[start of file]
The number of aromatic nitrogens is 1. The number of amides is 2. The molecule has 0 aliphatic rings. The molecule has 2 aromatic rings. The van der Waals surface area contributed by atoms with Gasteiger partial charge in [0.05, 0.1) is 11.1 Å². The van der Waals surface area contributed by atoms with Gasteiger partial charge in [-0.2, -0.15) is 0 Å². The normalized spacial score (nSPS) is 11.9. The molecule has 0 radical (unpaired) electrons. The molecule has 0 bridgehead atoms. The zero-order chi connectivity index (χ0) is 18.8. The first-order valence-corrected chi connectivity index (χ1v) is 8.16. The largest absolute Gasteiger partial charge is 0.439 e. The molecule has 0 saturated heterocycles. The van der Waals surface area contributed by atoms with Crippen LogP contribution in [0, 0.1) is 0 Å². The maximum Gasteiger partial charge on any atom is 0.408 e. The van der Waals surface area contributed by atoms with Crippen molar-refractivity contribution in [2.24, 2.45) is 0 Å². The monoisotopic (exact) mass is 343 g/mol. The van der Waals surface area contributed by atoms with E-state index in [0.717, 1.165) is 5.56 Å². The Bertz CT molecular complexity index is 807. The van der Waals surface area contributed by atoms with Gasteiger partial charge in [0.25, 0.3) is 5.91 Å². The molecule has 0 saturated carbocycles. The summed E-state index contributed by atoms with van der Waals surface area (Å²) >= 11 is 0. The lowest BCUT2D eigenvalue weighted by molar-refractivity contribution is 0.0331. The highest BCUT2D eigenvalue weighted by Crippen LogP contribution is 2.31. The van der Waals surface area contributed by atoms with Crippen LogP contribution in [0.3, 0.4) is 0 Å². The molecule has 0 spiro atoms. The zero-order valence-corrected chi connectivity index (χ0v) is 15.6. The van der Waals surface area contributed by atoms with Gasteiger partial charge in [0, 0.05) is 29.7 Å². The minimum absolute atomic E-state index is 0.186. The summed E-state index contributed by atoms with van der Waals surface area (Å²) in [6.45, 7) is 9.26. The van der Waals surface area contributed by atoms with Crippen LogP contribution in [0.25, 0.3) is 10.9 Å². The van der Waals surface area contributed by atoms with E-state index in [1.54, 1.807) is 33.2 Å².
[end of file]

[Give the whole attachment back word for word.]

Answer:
The number of aromatic nitrogens is 1. The number of amides is 2. The molecule has 0 aliphatic rings. The molecule has 2 aromatic rings. The van der Waals surface area contributed by atoms with Gasteiger partial charge in [0.05, 0.1) is 11.1 Å². The van der Waals surface area contributed by atoms with Gasteiger partial charge in [-0.2, -0.15) is 0 Å². The normalized spacial score (nSPS) is 11.9. The molecule has 0 radical (unpaired) electrons. The molecule has 0 bridgehead atoms. The zero-order chi connectivity index (χ0) is 18.8. The first-order valence-corrected chi connectivity index (χ1v) is 8.16. The largest absolute Gasteiger partial charge is 0.439 e. The molecule has 0 saturated heterocycles. The van der Waals surface area contributed by atoms with Crippen LogP contribution in [0, 0.1) is 0 Å². The maximum Gasteiger partial charge on any atom is 0.408 e. The van der Waals surface area contributed by atoms with Crippen molar-refractivity contribution in [2.24, 2.45) is 0 Å². The monoisotopic (exact) mass is 343 g/mol. The van der Waals surface area contributed by atoms with E-state index in [0.717, 1.165) is 5.56 Å². The Bertz CT molecular complexity index is 807. The van der Waals surface area contributed by atoms with Gasteiger partial charge in [0.25, 0.3) is 5.91 Å². The molecule has 0 saturated carbocycles. The summed E-state index contributed by atoms with van der Waals surface area (Å²) >= 11 is 0. The lowest BCUT2D eigenvalue weighted by molar-refractivity contribution is 0.0331. The highest BCUT2D eigenvalue weighted by Crippen LogP contribution is 2.31. The van der Waals surface area contributed by atoms with Crippen LogP contribution in [0.3, 0.4) is 0 Å². The molecule has 0 spiro atoms. The zero-order valence-corrected chi connectivity index (χ0v) is 15.6. The van der Waals surface area contributed by atoms with Gasteiger partial charge in [0, 0.05) is 29.7 Å². The minimum absolute atomic E-state index is 0.186. The summed E-state index contributed by atoms with van der Waals surface area (Å²) in [6.45, 7) is 9.26. The van der Waals surface area contributed by atoms with Crippen LogP contribution in [0.25, 0.3) is 10.9 Å². The van der Waals surface area contributed by atoms with E-state index in [1.54, 1.807) is 33.2 Å².